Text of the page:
Oppositional Defiance Disorder

Discussion in 'General Parenting' started by chuckles, Jul 1, 2007.

  1. chuckles

    chuckles New Member

    This is my first time here. I have a 3-year old girl, who I am afraid takes after her "sperm donor". I was in an abusive relationship when I conceived her, and she was my reason to leave. She made me realise that my own safety should also have been reason enough to leave!

    She has now passed through the terrible twos, and into the threes, and it is becoming apparent that her behaviour is beyond what I should expect for her age. Her "sperm donor" was diagnosed with Oppositional Defiance Disorder as a child, and never grew out of it.

    Her behaviour is starting to get out of hand - she just doesn't obey the rules. She knows she is doing naughty things - she will close herself in her room when she wants to get into something, or close me in the room I'm in.

    Even though they say 3 year olds don't understand 'sorry', I believe she does. She says sorry for the things she does (naming what she did wrong) and gives me a cuddle. Usually she will say what she did wrong without prompting. One time she apologised for something I hadn't even caught her out on yet!

    ... and after a 10 minute interlude - she was supposed to be having 'quiet time' where she plays in her room by herself for a short time - she had gone into the kitchen and taken a number of knives, a bananna and some carrots and the peeler, and had bannana mashed all over her bedroom floor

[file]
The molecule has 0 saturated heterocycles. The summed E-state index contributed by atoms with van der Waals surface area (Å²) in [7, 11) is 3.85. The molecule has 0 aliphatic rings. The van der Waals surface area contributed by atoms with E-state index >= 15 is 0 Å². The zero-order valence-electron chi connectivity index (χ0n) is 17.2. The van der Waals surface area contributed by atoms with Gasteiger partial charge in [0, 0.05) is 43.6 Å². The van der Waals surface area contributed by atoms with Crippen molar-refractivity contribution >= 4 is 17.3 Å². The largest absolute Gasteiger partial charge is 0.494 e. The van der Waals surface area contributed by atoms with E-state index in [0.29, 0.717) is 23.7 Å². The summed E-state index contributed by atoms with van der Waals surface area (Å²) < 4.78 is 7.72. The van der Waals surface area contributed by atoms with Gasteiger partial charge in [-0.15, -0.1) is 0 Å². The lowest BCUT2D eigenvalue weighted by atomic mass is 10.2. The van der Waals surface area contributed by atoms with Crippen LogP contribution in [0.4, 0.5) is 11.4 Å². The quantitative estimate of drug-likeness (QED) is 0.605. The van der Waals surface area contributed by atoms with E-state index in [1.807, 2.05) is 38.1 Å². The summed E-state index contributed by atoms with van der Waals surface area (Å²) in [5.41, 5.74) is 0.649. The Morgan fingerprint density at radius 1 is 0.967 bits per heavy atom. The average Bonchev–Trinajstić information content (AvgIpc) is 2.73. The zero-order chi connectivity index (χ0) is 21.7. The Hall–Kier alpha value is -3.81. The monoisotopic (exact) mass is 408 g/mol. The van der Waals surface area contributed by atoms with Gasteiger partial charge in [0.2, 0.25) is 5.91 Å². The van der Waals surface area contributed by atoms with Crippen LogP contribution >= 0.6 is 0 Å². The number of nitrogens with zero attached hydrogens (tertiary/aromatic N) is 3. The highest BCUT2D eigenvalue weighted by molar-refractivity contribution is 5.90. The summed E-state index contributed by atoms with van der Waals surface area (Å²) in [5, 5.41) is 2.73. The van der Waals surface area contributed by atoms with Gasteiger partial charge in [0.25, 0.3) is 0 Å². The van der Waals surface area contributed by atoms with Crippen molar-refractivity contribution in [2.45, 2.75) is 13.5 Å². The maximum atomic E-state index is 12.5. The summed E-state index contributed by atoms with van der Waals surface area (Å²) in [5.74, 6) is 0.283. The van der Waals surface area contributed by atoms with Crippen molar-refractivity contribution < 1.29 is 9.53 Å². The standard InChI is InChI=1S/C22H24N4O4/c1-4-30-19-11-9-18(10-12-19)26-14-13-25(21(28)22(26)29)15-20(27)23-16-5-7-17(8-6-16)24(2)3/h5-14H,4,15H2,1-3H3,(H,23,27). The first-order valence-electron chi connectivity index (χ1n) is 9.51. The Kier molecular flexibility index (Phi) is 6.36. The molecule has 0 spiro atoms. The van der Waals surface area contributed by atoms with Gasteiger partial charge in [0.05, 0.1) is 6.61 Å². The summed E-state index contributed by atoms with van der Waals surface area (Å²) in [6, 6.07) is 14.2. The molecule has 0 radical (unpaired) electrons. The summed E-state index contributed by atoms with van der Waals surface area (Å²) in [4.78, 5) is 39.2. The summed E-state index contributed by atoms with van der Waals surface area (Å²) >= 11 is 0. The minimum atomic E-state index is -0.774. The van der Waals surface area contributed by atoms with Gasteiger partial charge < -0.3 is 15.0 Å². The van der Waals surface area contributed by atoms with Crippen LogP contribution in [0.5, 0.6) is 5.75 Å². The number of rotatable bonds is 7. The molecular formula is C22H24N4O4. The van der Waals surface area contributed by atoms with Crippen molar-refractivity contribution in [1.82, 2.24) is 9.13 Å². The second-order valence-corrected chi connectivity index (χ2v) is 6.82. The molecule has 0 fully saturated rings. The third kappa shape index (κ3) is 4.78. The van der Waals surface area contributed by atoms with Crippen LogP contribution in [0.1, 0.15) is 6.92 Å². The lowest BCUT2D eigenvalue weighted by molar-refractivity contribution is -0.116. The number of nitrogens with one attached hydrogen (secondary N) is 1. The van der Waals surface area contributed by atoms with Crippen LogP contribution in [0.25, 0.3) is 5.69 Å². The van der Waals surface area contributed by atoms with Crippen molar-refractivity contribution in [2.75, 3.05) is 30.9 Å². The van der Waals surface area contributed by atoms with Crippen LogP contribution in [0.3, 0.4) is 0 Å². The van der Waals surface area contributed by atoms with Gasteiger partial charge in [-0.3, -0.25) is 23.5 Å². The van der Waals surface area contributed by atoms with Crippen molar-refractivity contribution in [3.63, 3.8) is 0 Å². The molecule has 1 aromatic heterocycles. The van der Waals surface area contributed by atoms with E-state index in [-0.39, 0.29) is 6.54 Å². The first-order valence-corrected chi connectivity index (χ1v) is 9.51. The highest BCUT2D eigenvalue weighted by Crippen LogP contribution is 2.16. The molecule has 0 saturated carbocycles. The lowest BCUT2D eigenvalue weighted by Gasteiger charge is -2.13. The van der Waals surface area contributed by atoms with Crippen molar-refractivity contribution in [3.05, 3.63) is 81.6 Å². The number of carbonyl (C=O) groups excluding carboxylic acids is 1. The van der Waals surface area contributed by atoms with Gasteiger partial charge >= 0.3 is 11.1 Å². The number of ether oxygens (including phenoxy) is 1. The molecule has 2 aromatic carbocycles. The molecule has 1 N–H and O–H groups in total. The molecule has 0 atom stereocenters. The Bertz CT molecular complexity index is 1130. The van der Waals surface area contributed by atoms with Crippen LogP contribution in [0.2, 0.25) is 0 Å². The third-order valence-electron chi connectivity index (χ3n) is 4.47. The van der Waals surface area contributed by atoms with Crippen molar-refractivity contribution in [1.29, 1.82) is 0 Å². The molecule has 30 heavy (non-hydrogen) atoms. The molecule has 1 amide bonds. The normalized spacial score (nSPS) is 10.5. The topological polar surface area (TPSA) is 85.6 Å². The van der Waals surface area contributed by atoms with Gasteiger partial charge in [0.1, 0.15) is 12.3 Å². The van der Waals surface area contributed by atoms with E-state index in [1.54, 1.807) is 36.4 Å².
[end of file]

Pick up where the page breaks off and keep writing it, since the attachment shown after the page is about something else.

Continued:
yesterday it was a dozen eggs and a loaf of bread all over the floor

    a few days before that it was a litre of milk, and a kilo of washing powder to 'clean it up' with a wet mop - we had to have the carpets steam cleaned.

    After the events of this week, I am at my wits end. I am finding it hard to cope. I have started a 'star chart' of sorts, with a good and bad side. On the good side she gets to put a sticker when she keeps the rules, and on the bad side, I draw a sad face for when she breaks the rules. Enough stickers and she gets a lollie at the end of the day (natural confectionary co.) Too many sad faces, and she gets a time out - though I may have to revise that, because she's only got 4/5 and already a time out is needed.

    I suspect that a constructivist approach is needed, but I need to know how to implement it with a 3 year old. (I'm studying to be a secondary teacher). As they say, in the long run, the only worthwhile control is self control. I need to help her to learn that.

    Right now I'm just seeking some support from other parents, and to commiserate with other parents who a having similar problems.
     
  2. SRL

    SRL Active Member

    Welcome chuckles. It is indeed a difficult job to parent challenging children.

    Getting out stuff from the fridge and making a mess with it is pretty normal 3 year old stuff. Doing it day after day despite consequences is a cause for concern.

    The place I think you need to start is with prevention: do some serious babyproofing. This goes against the grain of most parents whose children should be starting to outgrow the need for these restrictions but it will first off increase the safety factor and secondly may save you some headaches in the mess department. All sharp objects: knives, graters, screwdrivers, pencils, pens, tools, etc need to be a secure location that she doesn't have access to such as a locked cupboard or lockbox.